Weinstein Conviction Marks Watershed For #MeToo Reporting

  • by February 25, 2020
Harvey Weinstein's conviction for sex crimes is a victory for his victims and the reporters who overcame the adversity that comes with investigating the misdeeds of the wealthy and powerful.

The disgraced movie mogul was found guilty of first-degree criminal sexual act and third-degree rape, which means he may be sentenced to as many as 25 years in prison. A jury in New York City acquitted him of the more serious charges of predatory sexual assault and first-degree rape.

The trial likely never would have happened without the enterprising efforts by  The New York Times and  The New Yorker to listen to the many women who had harrowing stories to tell about Weinstein. Most of those stories weren't heard as testimony in his criminal trial, but that doesn't diminish their power to show a long-term pattern of sexual misconduct.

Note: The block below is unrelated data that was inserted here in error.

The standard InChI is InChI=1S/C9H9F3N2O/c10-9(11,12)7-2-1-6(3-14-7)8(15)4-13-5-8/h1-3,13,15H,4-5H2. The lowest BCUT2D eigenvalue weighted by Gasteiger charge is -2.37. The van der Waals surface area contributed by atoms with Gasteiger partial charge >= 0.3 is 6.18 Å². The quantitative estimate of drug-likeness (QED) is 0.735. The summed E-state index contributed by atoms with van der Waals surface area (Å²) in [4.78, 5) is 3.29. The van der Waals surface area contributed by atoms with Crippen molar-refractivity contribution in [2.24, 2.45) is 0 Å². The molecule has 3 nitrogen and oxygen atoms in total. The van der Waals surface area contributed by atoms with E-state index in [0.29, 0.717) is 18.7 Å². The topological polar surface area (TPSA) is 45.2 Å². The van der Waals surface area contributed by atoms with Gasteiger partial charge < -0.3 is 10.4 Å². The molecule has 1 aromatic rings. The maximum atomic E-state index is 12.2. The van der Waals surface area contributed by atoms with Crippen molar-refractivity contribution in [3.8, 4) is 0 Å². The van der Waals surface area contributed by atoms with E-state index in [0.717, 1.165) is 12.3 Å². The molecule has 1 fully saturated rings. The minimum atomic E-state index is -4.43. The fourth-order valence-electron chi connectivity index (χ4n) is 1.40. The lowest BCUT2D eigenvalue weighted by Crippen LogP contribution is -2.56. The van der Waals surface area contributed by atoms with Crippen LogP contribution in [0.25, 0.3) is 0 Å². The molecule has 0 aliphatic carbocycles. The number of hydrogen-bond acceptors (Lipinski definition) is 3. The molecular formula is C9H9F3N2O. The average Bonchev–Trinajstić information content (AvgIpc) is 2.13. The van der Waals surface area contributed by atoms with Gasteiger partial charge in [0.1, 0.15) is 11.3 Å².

Since those publications printed their bombshell reports in October 2017, the #MeToo movement gained momentum and inspired countless women to come forward with their stories of being sexually assaulted or harassed.

Again, I recommend everyone read the personal accounts of the journalists who broke the Weinstein story. 

NYT reporters Jodi Kantor and Megan Twohey provide a gripping account of their work in the book "She Said."<

New Yorker reporter Ronan Farrow's "Catch and Kill" tells the tale of his ordeal to break the story for NBC News, whose management showed no conviction in reporting one of the most consequential stories of the past decade. Fortunately, The New Yorker reported the story that delved more deeply into Weinstein's allegedly criminal conduct.

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